From the Internet of Everything to the Security of Everything

smart home iotConnected devices flooded the market, offering a gadget for almost anything you can think of, even your lightbulbs. Per Deloitte, “US households have an average of 11 connected devices, including seven smart screens to view content.” Alexa, Google Home, Ring Doorbell, Nest thermostat, security cameras, baby monitors, smartwatches, and TVs, the list goes on. Smart devices offer convenience and, in some cases, the opportunity to cut costs.

Some years ago, Cisco had the following vision: “The Internet of Everything (IoE) brings together people, process, data, and things to make networked connections more relevant and valuable than ever before — turning information into actions that create new capabilities, richer experiences.” This vision now holds true more than ever – most everything is connected to the internet, and household items are getting smarter.  To better serve the users, connected devices are gathering and transmitting huge amounts of data. With convenience and opportunities come questions of privacy and the growing issue of security. 

Covid-19 put an additional spin on the relevance of security. An increased number of people work from home. This means companies are now connected to the home’s internet and connected to several smart devices. The question is – what are homeowners unintentionally sharing about themselves and their employers with their home devices?

Connected devices collect an array of personal data: demographics of the household, hours of when you are at home, details of shopping orders, preference in terms of temperature setting, music, and TV purchasing history, search activity, health metrics, and the list goes on.  VPN has been an industry standard to protect company data when employees connect to the network off-premises. Connected home devices that have a microphone are now listening in.  With work-related conversations happening at the house these days, unsecured devices could be eavesdropping on sensitive topics of M&A, compensation data, new customers, and contract negotiations. Company IT departments now have another threat on their radar.

Tackling the Internet of Everything security will take three parties’ combined efforts: consumers, manufacturers, and the government. 

  • The government has been addressing the issue by bringing more awareness. October’s theme of the National Cyber Security month was “Do Your Part. #BeCyberSmart.”

The efforts encouraged individuals and organizations “to own their role in protecting their part of cyberspace, stressing personal accountability, and the importance of taking proactive steps to enhance cybersecurity.”

The government has also been helpful in terms of legislation. SB 327 was introduced in California in 2018 and became effective as of January 1, 2020. Under the new law, manufacturers are required to equip devices with a reasonable security feature. Similar legislation was also introduced in Oregon.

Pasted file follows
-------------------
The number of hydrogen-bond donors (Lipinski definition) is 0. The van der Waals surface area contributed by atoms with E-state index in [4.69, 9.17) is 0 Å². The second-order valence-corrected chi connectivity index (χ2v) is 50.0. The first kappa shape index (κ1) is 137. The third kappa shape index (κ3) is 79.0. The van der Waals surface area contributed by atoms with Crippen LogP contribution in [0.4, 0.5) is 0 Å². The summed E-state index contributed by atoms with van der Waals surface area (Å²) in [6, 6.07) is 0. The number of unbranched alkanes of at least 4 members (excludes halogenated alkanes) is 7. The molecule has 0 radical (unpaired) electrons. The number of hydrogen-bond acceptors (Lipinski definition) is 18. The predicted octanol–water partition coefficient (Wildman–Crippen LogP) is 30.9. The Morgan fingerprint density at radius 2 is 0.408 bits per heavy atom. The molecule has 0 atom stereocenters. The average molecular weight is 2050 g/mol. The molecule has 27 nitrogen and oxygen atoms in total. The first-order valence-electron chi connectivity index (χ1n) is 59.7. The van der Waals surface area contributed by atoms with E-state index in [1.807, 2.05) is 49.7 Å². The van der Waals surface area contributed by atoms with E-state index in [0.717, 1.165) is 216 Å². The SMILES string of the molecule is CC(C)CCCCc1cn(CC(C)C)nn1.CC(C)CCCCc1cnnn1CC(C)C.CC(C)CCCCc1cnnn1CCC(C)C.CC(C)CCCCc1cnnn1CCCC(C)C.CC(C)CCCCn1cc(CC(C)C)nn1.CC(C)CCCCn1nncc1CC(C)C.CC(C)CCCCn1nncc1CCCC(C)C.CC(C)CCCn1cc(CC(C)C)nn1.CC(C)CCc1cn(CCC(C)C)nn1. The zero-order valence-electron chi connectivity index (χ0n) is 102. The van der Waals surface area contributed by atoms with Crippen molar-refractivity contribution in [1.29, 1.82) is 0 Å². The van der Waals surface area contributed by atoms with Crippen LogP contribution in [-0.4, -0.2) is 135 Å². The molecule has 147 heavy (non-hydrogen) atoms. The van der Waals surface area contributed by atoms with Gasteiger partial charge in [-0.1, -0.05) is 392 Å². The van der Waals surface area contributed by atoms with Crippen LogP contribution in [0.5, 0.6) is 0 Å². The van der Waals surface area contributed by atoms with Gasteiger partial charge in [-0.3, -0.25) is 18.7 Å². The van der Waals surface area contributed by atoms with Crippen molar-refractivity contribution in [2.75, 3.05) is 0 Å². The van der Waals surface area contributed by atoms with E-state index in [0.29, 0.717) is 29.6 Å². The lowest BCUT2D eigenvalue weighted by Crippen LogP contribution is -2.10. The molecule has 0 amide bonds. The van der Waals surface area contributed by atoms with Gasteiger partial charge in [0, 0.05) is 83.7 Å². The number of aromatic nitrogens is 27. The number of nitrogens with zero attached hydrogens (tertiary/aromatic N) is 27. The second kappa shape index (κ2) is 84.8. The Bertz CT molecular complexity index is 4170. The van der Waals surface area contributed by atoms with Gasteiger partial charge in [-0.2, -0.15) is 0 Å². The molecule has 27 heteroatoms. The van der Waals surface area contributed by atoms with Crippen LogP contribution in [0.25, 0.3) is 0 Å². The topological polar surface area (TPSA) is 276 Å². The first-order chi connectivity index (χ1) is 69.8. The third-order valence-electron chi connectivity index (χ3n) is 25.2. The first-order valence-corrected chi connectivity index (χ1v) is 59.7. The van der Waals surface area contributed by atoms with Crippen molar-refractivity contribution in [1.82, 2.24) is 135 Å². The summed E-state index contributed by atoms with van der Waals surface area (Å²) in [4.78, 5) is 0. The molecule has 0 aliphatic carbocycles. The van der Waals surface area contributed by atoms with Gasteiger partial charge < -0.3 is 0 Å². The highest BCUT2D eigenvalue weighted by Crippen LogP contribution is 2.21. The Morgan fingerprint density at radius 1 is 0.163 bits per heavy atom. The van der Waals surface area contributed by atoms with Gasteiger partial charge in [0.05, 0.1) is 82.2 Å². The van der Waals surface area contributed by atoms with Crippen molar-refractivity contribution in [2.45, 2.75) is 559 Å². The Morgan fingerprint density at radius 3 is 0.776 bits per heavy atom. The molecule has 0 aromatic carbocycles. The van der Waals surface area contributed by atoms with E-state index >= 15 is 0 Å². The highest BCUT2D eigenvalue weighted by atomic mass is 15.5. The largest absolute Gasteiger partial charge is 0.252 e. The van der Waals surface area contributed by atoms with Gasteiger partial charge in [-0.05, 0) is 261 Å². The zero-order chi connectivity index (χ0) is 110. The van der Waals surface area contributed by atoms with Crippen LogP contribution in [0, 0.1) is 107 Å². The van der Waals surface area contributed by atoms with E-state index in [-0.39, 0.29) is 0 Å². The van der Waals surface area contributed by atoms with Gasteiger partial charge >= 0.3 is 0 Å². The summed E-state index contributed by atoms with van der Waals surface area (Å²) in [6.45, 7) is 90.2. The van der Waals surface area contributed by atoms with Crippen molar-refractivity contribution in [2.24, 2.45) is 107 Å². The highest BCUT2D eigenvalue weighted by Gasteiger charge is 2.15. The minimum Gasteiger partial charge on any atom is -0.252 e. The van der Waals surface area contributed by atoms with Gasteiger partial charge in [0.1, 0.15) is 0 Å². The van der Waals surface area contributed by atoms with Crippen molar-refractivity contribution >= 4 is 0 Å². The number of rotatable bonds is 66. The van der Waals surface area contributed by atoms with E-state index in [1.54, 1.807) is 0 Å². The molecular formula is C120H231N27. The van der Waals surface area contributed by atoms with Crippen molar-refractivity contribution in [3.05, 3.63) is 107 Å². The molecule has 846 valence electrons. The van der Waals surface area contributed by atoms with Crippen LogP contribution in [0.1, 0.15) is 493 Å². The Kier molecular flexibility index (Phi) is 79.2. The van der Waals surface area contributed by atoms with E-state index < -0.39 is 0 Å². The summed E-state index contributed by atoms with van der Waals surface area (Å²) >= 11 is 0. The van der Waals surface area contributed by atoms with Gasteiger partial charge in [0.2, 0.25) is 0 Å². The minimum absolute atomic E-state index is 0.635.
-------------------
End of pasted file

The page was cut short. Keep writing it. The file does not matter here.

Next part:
Reasonable security feature covers the following:

  • The preprogrammed password is unique to each device manufactured; or
  • The device contains a security feature that requires a user to generate a new means of authentication before access is granted to the device for the first time. The law is important as it ensures that all smart devices from a manufacturer do not have the same preprogrammed default password, making it vulnerable to hacking attacks. 
  • Manufacturers can contribute in several ways to mitigate security risks.

One is to continue monitoring for cybersecurity development and continuously issue new software patches targeted at vulnerabilities. Another area is standardized product labeling for security and privacy levels. Consumers are far from being security experts, clearly understandable labeling would be a substantial differentiator between the devices. Manufacturers would be able to upcharge for more secure devices as well.

Based on the research done by Carnegie Mellon University Scholars, some of the information that could go on the label: 

  • Privacy rating for the device from an independent privacy assessment organization
  • Security rating for the device from an independent security assessment organization 
  • The date until which security updates will be provided 
  • Type of data that is being collected 
  • Type of sensor(s) on the device 
  • Whether or not the device is getting cryptographically signed and critical automatic security updates

Consumers’ contribution to privacy and security might be the most impactful in the short term as they are in charge of their home networks. A few quick and easy steps can go a long way. Steve Symanovich of NortonLifeLock suggests revisiting the router set up by giving it a unique name, utilizing encryption method for Wi-Fi, dividing the network into a work and guest network, using strong passwords, and checking settings on connected devices.

The topic of privacy and security related to household connected devices will continue to be vital and laying the ground for several other areas of the Internet of Everything: Internet of medical things (IoMT) and connected cars (autonomous vehicles). There is no easy way to fix the problem, but it requires attention as if we are not careful, the potential consequences of a hacker attack or misuse of information could be in the range of life and death. Continuous education of the consumer and steady progress on the side of manufactures are vital.

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